- Airfare purchased directly from airlines
- U.S. purchases for advertising in select media
- U.S. purchases at gas stations
- U.S. purchases for shipping
- U.S. computer hardware, software, and cloud computing purchases made directly from select providers
You can pick in which category you want to earn 3x points, and then in the other four categories you earn 2x points. For each individual category you can earn 2x or 3x points for at most $100,000 in purchases per year.
Meanwhile the Ink Business Preferred Card offers 3x points on up to $150,000 of combined spend in the following categories:
- Shipping purchases
- Internet, cable and phone services
- Advertising purchases made with social media sites and search engines
Every business is so different, so it’s tough to say which of those cards offers a better return. There are a few things I’d note, though:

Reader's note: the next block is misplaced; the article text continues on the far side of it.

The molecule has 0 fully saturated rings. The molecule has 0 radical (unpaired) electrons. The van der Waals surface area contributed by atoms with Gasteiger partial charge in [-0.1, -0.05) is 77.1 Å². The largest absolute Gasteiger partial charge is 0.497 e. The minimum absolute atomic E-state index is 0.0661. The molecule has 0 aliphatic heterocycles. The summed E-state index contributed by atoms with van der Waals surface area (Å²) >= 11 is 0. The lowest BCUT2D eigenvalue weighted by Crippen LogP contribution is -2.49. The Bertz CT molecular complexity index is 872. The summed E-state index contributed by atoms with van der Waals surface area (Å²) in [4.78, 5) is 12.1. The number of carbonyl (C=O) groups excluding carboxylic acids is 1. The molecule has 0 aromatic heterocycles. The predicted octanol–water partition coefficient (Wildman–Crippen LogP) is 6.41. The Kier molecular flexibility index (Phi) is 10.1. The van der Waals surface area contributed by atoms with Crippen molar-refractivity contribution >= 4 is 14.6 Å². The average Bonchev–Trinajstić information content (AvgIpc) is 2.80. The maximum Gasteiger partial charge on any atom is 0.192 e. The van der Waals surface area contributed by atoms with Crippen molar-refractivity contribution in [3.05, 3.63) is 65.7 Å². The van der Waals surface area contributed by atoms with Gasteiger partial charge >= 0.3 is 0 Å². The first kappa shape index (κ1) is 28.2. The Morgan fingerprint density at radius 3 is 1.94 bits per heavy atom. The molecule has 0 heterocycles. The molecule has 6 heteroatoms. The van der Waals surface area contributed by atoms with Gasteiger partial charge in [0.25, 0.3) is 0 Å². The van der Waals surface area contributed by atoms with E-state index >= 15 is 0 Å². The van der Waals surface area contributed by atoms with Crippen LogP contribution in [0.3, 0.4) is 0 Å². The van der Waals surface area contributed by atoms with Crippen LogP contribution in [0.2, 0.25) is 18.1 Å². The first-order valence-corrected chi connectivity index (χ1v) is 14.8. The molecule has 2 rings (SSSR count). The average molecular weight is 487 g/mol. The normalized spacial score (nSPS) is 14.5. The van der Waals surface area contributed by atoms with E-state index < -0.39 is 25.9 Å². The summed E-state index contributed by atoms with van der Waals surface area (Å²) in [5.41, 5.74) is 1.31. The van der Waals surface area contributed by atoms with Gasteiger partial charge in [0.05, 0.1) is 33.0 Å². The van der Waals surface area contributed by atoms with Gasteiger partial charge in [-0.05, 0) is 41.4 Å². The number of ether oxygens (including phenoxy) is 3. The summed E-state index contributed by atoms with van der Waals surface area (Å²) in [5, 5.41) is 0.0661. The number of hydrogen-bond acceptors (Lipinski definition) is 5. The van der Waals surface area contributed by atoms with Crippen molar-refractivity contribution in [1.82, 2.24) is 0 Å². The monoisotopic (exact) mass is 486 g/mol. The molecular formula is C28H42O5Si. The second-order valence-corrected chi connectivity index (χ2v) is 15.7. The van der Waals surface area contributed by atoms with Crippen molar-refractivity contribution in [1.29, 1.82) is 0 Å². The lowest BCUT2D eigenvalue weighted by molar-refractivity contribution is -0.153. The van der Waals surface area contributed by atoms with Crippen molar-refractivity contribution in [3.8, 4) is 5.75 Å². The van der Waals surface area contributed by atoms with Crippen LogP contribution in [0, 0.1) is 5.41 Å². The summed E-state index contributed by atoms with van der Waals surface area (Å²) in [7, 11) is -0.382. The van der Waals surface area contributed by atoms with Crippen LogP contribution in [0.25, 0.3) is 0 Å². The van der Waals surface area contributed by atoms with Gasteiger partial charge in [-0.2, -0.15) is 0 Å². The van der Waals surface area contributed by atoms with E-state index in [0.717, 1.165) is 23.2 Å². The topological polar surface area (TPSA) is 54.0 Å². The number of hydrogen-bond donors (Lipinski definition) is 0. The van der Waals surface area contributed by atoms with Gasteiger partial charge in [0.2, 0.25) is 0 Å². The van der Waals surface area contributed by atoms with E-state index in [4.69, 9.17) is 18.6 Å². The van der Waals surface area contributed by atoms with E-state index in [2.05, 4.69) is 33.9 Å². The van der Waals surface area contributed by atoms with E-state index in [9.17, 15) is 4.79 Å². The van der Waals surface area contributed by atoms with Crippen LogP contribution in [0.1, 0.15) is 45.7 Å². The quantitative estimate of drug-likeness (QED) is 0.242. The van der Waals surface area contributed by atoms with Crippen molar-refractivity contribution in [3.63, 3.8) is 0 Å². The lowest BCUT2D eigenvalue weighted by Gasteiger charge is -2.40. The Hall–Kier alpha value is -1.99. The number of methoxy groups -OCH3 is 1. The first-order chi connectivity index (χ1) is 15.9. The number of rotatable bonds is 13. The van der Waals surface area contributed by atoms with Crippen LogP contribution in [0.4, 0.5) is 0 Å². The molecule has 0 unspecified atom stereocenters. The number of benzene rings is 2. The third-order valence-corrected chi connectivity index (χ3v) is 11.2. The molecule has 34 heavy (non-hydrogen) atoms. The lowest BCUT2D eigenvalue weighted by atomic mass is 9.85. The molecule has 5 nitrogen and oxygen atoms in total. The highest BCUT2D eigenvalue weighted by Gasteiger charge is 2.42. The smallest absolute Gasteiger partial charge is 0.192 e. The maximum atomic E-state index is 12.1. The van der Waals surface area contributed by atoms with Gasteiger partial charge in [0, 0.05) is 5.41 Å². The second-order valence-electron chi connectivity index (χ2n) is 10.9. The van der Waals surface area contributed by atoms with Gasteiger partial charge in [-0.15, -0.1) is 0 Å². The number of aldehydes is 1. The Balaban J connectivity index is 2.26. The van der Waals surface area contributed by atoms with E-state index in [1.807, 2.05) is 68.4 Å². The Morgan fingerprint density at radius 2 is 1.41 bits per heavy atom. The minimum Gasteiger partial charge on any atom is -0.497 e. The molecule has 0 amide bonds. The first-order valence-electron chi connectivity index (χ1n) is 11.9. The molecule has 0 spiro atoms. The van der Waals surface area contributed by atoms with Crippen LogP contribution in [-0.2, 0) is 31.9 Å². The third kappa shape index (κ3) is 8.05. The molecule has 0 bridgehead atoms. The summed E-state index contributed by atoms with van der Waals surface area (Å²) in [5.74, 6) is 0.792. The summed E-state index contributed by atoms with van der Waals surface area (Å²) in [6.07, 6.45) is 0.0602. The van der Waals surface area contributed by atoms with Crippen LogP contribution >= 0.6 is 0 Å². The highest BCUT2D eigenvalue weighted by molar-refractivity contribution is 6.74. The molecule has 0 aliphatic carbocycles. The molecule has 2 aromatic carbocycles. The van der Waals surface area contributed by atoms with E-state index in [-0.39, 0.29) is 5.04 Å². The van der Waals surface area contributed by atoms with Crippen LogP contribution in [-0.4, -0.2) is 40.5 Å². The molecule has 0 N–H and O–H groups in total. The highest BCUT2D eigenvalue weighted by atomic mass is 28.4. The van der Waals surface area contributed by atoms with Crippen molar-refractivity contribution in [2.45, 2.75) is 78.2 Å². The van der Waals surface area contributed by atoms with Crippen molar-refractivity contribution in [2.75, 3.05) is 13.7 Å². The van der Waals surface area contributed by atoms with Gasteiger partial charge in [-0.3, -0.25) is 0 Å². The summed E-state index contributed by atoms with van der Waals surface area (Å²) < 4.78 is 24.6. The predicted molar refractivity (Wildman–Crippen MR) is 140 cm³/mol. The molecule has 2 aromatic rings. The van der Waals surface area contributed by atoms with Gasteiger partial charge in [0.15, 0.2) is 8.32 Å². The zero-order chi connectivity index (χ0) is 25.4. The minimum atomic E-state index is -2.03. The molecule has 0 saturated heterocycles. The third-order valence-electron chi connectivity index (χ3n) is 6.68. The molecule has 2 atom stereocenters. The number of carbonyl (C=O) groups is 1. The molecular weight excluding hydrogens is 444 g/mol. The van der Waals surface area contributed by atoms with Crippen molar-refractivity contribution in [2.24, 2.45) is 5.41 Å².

- If you’re a business that spends a lot, you’ll reach the $150,000 limit on combined bonuses on the Ink Preferred faster than you’ll probably reach the $100,000 limit on each bonus category on the Amex Business Gold
- Both cards offer bonus points on shipping and some forms of advertising purchases; the Chase “travel” category is broader than the Amex “airfare” category; furthermore, Amex has the advantage of a gas station category, while Chase has the advantage of an internet, cable, and phone services category
So overall it really depends on the circumstances of your business, though I’d say that generally the Ink Preferred has a better rewards structure than the Amex Business Gold, given that it offers 3x points across all categories.
Comparing card benefits
While both cards offer pretty standard purchase protection and travel cancellation coverage, the Ink Business Preferred Card really shines when it comes to the long term perks. It offers:
- Primary collision damage waiver coverage on car rentals
- Trip cancellation & interruption coverage on travel